ASP.NET MVC - Best options to implent Application Log and Error Logs

Jan 31, 2014 at 5:29 PM
I would like to get some expert advise on setting up Application Log and Error Log in MVC Application. I see similar questions on Stackoverflow regarding this using Action filters. At the same time, people warn about over logging.

I would like to get your recommendations on this.

Thanks
Coordinator
Feb 1, 2014 at 10:08 AM
The recommendations I usually point at are in this post. That Stackoverflow answer describes that injecting a logger into your services is often a design smell that can lead to maintainability issues. The solution is to apply Aspect Oriented Programming (AOP) where the logging cross-cutting concern is not injected into many services, but placed 'around' the services that need logging.

Applying action filter attributes to controllers is a form of AOP, so in that sense the recommendations in that Stackoverflow answer do not hold for you, since applying attributes is much better than having to duplicate that logging logic all over the place. However, if you end up applying those filter attributes to all controllers, you are still violating the DRY principle.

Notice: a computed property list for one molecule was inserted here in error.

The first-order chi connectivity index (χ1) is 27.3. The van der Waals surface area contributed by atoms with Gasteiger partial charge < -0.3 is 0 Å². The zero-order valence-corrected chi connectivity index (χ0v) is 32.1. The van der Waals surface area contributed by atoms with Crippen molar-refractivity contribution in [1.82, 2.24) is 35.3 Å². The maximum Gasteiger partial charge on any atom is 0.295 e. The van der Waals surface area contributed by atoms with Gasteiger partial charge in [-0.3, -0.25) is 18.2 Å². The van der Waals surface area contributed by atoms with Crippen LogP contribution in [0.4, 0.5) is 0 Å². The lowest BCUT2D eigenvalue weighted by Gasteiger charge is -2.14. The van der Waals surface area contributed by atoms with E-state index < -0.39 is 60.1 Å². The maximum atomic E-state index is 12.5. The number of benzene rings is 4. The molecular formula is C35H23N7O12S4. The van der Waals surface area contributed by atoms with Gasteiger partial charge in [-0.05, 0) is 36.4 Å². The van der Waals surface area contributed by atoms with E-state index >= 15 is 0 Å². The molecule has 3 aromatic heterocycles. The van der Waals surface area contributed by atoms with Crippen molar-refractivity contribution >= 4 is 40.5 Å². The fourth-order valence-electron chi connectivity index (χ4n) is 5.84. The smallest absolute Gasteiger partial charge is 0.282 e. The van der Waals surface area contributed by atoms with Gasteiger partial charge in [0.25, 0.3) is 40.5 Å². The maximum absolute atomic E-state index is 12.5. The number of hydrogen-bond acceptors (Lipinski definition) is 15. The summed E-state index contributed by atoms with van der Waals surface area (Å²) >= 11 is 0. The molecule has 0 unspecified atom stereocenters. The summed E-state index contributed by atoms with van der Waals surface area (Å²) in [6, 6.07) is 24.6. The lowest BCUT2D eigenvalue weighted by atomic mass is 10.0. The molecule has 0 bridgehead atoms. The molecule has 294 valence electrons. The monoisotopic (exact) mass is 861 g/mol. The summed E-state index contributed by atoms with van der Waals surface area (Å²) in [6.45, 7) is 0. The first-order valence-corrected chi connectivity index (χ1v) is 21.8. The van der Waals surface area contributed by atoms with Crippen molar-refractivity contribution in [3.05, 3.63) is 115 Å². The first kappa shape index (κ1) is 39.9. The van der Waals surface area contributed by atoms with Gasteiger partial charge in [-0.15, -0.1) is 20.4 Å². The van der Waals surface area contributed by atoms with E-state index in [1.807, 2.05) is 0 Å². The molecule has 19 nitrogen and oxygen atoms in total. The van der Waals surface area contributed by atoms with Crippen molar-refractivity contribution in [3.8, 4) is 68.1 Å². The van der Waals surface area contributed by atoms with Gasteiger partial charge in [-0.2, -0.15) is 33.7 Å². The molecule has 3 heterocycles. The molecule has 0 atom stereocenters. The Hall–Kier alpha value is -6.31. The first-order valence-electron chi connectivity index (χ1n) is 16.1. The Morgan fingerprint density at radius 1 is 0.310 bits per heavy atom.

So instead of decorating controllers or actions explicitly, I believe it is possible in MVC to register certain filters on application start to be applied to all controllers. That would be much better.

Another approach that I'm quite fond of is to design the business layer in such way that the logging cross-cutting concern can be easily applied there. I've written a few articles (here, here and here). What these articles describe is an architecture where all requests to the business layer are done by passing messages to a few very narrow interfaces. Sending messages has many big advantages. Adding cross-cutting concerns for instance will be much easier. In the latest system I help built for one of my customers we wrote a simple LoggingCommandHandlerDecorator<T> that serialized the sent message to JSON and stored it in a transaction log. This way we could see what happened at any point in time, and we could even reply events (for load testing purposes) if we really wanted to.

I hope this helps.
Marked as answer by dot_NET_Junkie on 2/26/2014 at 1:14 PM